These men are loyal to Pakistan's most feared militant leader, Baitullah Mehsud. He recently gave the BBC and other news organisations rare access to his tribal stronghold in South Waziristan.
Mr Mehsud (back to the camera) does not like being photographed. He recently announced a ceasefire, but has warned that it will be jeopardised if the government "continues to be slaves to the US".
This man, Zulfiqar Mehsud, listens earnestly during a conversation with journalists. He is one the pro-Taleban faction's best-known fighters and is heir apparent to Baitullah Mehsud.
A pro-Taleban militia man in a pick-up asks for directions. The caption at the back of the vehicle reads: 'You will accept the fidayeen' (suicide bombers).
These rockets can in theory hit targets up to 20km (12.4 miles) away. So far most of these weapons have not been used since the ceasefire.
Increasingly, the ranks of Mr Mehsud's militia are filled by young recruits. Hamza, a 13-year-old, has been fighting since he was six. He says he's wanted by the authorities for killing security personnel.
A view of a village destroyed in a bombing raid earlier this year. Fighter jets were used in the battles between the army and the militants. It's a reminder of the uneasy peace between the two sides.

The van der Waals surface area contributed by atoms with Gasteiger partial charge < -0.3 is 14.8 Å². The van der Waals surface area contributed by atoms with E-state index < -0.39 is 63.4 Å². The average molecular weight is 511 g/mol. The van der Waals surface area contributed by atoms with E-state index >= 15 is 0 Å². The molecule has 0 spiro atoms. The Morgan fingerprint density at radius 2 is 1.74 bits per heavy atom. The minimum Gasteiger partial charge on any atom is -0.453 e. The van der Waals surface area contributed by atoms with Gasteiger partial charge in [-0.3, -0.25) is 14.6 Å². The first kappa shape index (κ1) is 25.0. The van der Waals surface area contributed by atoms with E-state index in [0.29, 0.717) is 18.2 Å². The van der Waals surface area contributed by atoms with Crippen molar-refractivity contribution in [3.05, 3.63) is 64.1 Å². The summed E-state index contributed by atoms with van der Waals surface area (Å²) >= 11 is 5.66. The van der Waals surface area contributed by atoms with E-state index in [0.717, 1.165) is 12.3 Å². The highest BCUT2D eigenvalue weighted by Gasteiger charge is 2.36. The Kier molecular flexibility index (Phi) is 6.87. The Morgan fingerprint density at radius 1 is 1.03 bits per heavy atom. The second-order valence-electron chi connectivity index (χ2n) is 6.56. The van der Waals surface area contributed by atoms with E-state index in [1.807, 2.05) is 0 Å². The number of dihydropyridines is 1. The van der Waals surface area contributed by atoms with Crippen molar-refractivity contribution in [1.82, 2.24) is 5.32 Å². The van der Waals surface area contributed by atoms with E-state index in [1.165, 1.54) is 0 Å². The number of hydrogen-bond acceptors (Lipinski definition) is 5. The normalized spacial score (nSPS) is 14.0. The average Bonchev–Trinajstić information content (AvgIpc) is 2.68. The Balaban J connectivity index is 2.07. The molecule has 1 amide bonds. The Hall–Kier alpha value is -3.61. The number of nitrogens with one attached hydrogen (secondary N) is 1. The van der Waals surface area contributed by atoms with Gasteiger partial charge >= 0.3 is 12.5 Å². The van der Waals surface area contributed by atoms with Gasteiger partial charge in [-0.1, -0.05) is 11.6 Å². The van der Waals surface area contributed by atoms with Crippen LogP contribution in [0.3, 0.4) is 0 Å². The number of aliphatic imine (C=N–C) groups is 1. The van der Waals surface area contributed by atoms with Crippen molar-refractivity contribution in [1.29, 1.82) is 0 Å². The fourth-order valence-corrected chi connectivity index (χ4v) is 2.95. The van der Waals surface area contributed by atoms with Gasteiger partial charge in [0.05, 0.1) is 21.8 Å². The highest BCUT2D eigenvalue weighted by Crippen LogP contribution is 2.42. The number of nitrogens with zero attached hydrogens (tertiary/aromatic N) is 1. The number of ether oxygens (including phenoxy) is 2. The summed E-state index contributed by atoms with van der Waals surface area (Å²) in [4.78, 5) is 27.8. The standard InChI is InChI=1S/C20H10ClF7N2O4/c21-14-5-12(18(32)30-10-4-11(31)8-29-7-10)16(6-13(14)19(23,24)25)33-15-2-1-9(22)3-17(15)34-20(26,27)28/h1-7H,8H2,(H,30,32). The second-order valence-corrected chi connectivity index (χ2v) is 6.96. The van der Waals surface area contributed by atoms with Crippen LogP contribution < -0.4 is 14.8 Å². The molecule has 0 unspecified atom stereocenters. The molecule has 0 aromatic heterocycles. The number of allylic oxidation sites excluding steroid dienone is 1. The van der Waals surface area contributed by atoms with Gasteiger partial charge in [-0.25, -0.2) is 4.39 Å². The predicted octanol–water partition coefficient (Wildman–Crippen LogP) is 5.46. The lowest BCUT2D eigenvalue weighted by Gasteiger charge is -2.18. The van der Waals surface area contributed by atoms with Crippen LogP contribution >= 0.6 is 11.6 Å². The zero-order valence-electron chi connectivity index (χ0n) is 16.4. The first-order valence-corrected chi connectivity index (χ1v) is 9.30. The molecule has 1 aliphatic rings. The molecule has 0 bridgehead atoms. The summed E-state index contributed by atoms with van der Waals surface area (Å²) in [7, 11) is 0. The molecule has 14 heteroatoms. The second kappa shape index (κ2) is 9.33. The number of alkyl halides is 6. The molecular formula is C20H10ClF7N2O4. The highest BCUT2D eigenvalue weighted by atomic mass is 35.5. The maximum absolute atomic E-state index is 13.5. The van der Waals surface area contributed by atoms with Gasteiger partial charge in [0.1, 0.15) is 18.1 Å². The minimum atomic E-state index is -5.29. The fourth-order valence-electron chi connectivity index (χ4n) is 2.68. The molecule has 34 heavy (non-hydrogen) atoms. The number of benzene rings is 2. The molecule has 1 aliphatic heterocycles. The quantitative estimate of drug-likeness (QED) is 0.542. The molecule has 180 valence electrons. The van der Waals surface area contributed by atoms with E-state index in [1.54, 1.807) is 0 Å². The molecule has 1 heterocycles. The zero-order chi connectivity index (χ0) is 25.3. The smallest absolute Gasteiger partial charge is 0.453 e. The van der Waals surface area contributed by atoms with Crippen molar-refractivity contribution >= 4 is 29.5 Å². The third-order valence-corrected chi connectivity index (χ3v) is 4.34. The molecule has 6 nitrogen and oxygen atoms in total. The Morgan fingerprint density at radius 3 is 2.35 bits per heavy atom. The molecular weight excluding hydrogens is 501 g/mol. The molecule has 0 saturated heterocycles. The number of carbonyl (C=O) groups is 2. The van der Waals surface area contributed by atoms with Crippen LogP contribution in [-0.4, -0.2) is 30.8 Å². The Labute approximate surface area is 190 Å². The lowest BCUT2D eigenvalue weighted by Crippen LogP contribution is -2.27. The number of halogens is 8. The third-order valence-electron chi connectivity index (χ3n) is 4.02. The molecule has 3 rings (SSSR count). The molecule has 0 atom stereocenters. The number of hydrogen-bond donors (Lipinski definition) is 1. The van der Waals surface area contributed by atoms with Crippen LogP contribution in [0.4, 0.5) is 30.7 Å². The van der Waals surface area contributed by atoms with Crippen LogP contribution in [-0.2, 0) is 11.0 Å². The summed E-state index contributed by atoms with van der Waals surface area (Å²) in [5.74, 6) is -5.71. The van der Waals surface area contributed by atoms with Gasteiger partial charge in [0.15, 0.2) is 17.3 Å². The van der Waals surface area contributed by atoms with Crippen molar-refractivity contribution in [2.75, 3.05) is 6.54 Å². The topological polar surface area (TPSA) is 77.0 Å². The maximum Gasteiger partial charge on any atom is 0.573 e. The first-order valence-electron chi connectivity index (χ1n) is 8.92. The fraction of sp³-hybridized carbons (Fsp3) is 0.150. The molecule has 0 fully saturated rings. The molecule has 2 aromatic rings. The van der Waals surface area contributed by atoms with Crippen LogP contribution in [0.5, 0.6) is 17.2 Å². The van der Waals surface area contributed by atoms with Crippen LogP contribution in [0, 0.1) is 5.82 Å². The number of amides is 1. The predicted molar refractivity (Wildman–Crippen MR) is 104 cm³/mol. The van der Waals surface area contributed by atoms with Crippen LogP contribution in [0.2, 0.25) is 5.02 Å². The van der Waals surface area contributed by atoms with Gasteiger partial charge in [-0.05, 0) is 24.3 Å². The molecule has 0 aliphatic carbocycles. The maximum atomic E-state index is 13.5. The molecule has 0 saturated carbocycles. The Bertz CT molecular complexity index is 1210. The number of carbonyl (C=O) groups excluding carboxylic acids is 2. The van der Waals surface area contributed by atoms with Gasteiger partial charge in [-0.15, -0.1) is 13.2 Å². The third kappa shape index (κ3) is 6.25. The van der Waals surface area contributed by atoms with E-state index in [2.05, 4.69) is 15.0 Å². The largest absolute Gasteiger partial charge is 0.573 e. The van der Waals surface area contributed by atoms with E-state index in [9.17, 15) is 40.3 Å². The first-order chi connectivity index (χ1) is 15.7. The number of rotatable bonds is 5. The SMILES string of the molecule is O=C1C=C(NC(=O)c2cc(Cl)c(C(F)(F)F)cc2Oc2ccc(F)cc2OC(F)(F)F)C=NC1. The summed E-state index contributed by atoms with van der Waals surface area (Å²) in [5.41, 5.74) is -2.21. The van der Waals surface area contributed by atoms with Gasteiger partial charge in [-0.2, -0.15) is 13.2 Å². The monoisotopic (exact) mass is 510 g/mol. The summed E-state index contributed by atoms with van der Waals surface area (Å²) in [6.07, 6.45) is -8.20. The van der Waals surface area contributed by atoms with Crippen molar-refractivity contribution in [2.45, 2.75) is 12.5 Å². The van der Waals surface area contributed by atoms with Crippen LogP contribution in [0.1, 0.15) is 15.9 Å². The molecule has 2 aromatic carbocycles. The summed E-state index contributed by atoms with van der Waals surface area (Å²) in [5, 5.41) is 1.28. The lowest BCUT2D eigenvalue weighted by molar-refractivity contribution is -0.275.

Local Ali Khan, in the light blue clothes, stands beside his house destroyed in fighting between the militants and government forces. He says he's lost all his life savings in the skirmishes.
Children clearing rubble from the Spinkai market. It was the largest in the area until it was demolished by army bulldozers as collective punishment for local support to the militants.
Mr Mehsud's fighters span a wide range of ages and are more than happy to pose for photos. All pay homage to "Amir Sahib" (honoured leader) - as Baitullah Mehsud is affectionately called by his men.
The militants operate in some of the most beautiful countryside in South Waziristan, with towering mountains, clear flowing streams and lush green valleys dominating the landscape.